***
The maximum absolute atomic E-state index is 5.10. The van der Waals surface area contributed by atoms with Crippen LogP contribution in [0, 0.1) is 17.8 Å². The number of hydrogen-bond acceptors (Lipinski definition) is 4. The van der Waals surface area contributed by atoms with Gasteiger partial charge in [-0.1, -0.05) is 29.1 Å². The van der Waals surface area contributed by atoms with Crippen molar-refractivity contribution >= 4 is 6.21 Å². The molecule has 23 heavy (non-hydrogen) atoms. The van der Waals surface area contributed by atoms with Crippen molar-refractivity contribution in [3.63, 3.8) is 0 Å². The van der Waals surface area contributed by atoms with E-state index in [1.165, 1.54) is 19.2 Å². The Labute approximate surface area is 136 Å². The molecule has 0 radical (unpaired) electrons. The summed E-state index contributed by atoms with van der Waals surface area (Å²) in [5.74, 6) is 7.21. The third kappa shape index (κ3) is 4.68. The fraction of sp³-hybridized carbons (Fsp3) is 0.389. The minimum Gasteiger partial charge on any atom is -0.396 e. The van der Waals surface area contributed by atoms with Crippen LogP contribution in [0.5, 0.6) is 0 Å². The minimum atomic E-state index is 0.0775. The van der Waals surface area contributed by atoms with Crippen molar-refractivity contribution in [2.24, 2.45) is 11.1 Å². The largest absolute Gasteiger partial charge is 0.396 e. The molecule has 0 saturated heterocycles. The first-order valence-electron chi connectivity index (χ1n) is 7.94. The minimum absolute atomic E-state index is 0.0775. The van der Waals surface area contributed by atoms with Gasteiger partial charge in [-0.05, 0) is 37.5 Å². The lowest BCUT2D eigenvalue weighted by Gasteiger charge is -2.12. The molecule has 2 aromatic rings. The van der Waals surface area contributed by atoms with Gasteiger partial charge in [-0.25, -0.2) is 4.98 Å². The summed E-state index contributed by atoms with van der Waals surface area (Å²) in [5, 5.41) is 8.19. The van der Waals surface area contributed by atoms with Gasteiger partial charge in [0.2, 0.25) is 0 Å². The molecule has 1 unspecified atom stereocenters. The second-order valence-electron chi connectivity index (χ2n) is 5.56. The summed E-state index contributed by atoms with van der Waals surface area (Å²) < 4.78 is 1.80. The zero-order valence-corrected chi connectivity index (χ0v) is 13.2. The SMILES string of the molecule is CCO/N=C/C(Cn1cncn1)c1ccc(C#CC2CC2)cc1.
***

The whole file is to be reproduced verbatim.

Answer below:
The maximum absolute atomic E-state index is 5.10. The van der Waals surface area contributed by atoms with Crippen LogP contribution in [0, 0.1) is 17.8 Å². The number of hydrogen-bond acceptors (Lipinski definition) is 4. The van der Waals surface area contributed by atoms with Gasteiger partial charge in [-0.1, -0.05) is 29.1 Å². The van der Waals surface area contributed by atoms with Crippen molar-refractivity contribution >= 4 is 6.21 Å². The molecule has 23 heavy (non-hydrogen) atoms. The van der Waals surface area contributed by atoms with Crippen molar-refractivity contribution in [3.63, 3.8) is 0 Å². The van der Waals surface area contributed by atoms with E-state index in [1.165, 1.54) is 19.2 Å². The Labute approximate surface area is 136 Å². The molecule has 0 radical (unpaired) electrons. The summed E-state index contributed by atoms with van der Waals surface area (Å²) in [5.74, 6) is 7.21. The third kappa shape index (κ3) is 4.68. The fraction of sp³-hybridized carbons (Fsp3) is 0.389. The minimum Gasteiger partial charge on any atom is -0.396 e. The van der Waals surface area contributed by atoms with Crippen LogP contribution in [0.5, 0.6) is 0 Å². The minimum atomic E-state index is 0.0775. The van der Waals surface area contributed by atoms with Crippen molar-refractivity contribution in [2.24, 2.45) is 11.1 Å². The largest absolute Gasteiger partial charge is 0.396 e. The molecule has 0 saturated heterocycles. The first-order valence-electron chi connectivity index (χ1n) is 7.94. The minimum absolute atomic E-state index is 0.0775. The van der Waals surface area contributed by atoms with Gasteiger partial charge in [-0.05, 0) is 37.5 Å². The lowest BCUT2D eigenvalue weighted by Gasteiger charge is -2.12. The molecule has 2 aromatic rings. The van der Waals surface area contributed by atoms with Gasteiger partial charge in [-0.25, -0.2) is 4.98 Å². The summed E-state index contributed by atoms with van der Waals surface area (Å²) in [5, 5.41) is 8.19. The van der Waals surface area contributed by atoms with Gasteiger partial charge in [0.2, 0.25) is 0 Å². The molecule has 1 unspecified atom stereocenters. The second-order valence-electron chi connectivity index (χ2n) is 5.56. The summed E-state index contributed by atoms with van der Waals surface area (Å²) < 4.78 is 1.80. The zero-order valence-corrected chi connectivity index (χ0v) is 13.2. The SMILES string of the molecule is CCO/N=C/C(Cn1cncn1)c1ccc(C#CC2CC2)cc1.